Well, do you honestly think that all those hundreds of thousands of people in all that chaos and noise over all those days even knew that this happened to this woman? Do you think they were all witnesses and did nothing? There were reporters at the time and no one seemed to know a thing about it until after the fact. So maybe most of those people did not even know what was happening at all, and in the end when it was stopped it was Egyptian at the protest with the help of the Egyptian military who stopped it.

    Terrye (84455a)

  71. they believe certain things about morality that are nonsense, evil, and dogmatic.

    How so?

    Michael Ejercito (64388b)

  72. Well, do you honestly think that all those hundreds of thousands of people in all that chaos and noise over all those days even knew that this happened to this woman? Do you think they were all witnesses and did nothing?

    Of course not. I also think that it’s well known, and has been for years, that this kind of gang rape can be carried about in confidence when surrounded by Egyptian extremists. It isn’t rare. It’s predictable.

    I suspect EVERYONE THERE was witness to some kind of sexual attack. In fact, it’s so bad that women are surprised when they aren’t groped. Which is a far cry from rape, I admit, but then again, this is a society that is broken.

    I’m not sure why you say I’m saying they shouldn’t have a free and fair election when I’m lamenting the fact they obviously don’t want this.

    Dustin (b54cdc)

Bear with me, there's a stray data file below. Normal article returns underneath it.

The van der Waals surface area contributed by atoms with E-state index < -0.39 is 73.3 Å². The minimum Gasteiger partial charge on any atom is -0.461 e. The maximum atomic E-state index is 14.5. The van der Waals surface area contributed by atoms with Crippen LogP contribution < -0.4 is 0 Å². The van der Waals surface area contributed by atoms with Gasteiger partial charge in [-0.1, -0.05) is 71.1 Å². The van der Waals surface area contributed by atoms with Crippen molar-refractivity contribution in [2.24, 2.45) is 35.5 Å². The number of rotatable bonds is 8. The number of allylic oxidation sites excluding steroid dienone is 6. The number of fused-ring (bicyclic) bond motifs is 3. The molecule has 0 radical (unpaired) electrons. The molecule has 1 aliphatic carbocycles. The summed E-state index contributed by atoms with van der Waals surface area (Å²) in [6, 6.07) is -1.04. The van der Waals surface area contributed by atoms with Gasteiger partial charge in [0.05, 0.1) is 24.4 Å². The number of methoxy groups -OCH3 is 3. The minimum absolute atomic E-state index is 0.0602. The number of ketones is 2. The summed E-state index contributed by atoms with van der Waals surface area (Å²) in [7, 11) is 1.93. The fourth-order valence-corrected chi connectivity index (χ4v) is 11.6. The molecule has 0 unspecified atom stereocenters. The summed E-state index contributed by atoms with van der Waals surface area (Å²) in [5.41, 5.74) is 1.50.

73. How so?

    Comment by Michael Ejercito

    Dustin (b54cdc)

  74. http://www.mg.co.za/article/2010-11-18-female-genital-mutilation-practice-still-common-in-egypt

    sorry, HTML failure, Michael.

    Here’s just one example.

    Dustin (b54cdc)

  75. I don’t know how many times I have to note I’m not saying “all”. It sounds like you might want to learn more about Egypt. I think your hive mind description is a great summary of the masses there. they believe certain things about morality that are nonsense, evil, and dogmatic. There are always exceptions, but these women you cite at that rally largely accept that their daughters will be mutilated and illiterate.

    dustin, you said this after you said It is fair to say that the people at this rally do not want a free country. There is a serious problem with freedom for a large portion of their people, and they don’t care. It’s even possible to gang rape a woman in their midst without being stopped by most of the men there.

    I think you are confused. I am saying that there were all kinds of people at this rally. There were businessmen and teachers and doctors as well poor people and unemployed people and shiftless people and who knows who else?

    It is still not fair to assume that everyone in the streets is against good government. That is sort of thing the mullahs like to say about the people who come out in the streets against them.

    Terrye (84455a)